Stop Throwing Out Leftover Chinese Food And Add It To Your Eggs

Chinese takeout joints are such fascinating places, no matter where they are. By catering to local flavors and tastes, the delicious customary dishes from China's eight culinary regions are transformed into unique fusion meals. But no matter how much (or how little) food you order, you always end up with leftovers. What remains is often forgotten and eventually thrown out, which is a big mistake. After all, just about all of us want to make the most of our food and avoid wasting it. Thankfully, there's a great way to take care of the matter. The only things you need beside those leftovers are some eggs. 

This approach helps combat food waste and honors the resourcefulness of traditional Chinese cuisine. So, stretching those leftovers with eggs makes sense. The best part is that one Chinese-American dish works perfectly with the concept and makes an excellent template for you to practice with: egg foo young.

Why egg foo young is ideal for leftovers

Egg foo young is a Cantonese meal Chinese immigrants brought to California during the Gold Rush in the mid to late-1800s. Those who created the dish incorporated local ingredients. However, according to Chef Simone Tong, that's nothing new. Speaking to Epicurious, she said that "In China, they use whatever they can find in their village. When I was growing up, we just went to the wet market and you just bought whatever they provided — bok choy, garlic chives, celtuce leaves." In a similar fashion, egg foo young is a great way to get the most out of your leftover Chinese food.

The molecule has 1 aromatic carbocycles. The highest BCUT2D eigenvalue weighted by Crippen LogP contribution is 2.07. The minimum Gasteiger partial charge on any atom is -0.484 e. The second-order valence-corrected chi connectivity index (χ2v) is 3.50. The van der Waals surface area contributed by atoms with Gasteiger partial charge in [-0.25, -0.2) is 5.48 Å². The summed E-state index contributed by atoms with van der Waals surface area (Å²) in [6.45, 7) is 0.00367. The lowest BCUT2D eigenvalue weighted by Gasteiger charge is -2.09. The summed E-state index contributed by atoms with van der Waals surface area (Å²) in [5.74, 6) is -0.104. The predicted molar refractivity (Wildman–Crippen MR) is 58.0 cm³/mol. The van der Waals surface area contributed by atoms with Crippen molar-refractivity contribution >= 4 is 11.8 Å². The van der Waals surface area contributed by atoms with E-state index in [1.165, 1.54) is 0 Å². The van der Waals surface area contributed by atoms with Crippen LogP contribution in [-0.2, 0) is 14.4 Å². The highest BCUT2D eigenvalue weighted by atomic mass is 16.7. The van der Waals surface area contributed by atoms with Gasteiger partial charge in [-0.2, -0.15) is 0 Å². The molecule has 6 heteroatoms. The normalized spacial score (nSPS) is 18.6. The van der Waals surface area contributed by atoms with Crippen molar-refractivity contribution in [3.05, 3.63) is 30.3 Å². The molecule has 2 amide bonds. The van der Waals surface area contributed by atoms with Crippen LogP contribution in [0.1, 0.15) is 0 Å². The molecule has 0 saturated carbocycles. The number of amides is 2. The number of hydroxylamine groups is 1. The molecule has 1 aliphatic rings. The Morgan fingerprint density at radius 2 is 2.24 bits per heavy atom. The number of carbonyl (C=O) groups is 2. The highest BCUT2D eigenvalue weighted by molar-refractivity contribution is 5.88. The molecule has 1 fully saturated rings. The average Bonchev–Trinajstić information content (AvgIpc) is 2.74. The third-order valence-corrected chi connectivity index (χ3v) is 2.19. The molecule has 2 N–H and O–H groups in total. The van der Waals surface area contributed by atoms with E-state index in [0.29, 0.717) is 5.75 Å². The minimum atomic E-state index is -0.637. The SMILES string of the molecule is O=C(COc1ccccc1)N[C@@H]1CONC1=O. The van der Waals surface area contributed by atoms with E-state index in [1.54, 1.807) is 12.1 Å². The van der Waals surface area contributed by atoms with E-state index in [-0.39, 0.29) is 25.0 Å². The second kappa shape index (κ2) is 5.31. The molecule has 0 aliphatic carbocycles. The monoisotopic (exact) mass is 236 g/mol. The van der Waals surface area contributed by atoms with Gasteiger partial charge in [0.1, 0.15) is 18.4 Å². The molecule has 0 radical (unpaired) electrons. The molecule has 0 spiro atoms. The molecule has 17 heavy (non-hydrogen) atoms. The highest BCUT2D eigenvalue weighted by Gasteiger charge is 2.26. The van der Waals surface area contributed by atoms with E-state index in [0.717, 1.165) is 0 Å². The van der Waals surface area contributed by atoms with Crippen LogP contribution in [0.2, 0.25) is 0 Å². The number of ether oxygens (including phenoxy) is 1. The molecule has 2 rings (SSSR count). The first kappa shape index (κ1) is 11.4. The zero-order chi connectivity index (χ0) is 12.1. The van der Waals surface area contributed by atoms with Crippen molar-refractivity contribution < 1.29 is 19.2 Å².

The meal can contain proteins like barbeque pork, tofu, beef, chicken, and shrimp. Moreover, no vegetable is off-limits here. The dish often has onion, bean sprouts, mushrooms, and anything in between. This makes egg foo young ideal for experimentation. And since it's usually finished with gravy, don't discard the sauce left behind in the container.

To make egg foo young, simply whisk some eggs, mix in the leftovers, and pour the mixture into a pan to make what is effectively an omelette. If this doesn't sound quite up your alley, another similar spin on this dish is known as a St. Paul sandwich. 

The St. Paul sandwich is another way to use up leftovers

Despite the name, the St. Paul sandwich is a regional favorite that hails from St. Louis, Missouri. The sandwich typically comes with mayo, lettuce, pickles, onions, tomato, and egg foo young. Not only does it repurpose leftovers, but it also eliminates the mess of an omelette drenched in gravy. Still, leftover condiments can work as dipping sauces here, so they're still worth saving.

While both applications are a great place to start reusing Chinese takeout, don't stop there. This is an excellent opportunity to play with your food and see what you can develop. Maybe that day-old char siu pork will tickle your fancy in a carbonara, for instance. However you use it, this is a nifty shortcut using ready-to-eat components that have already been seasoned and prepared. So, never let last night's mouthwatering dinner go to waste in the fridge again.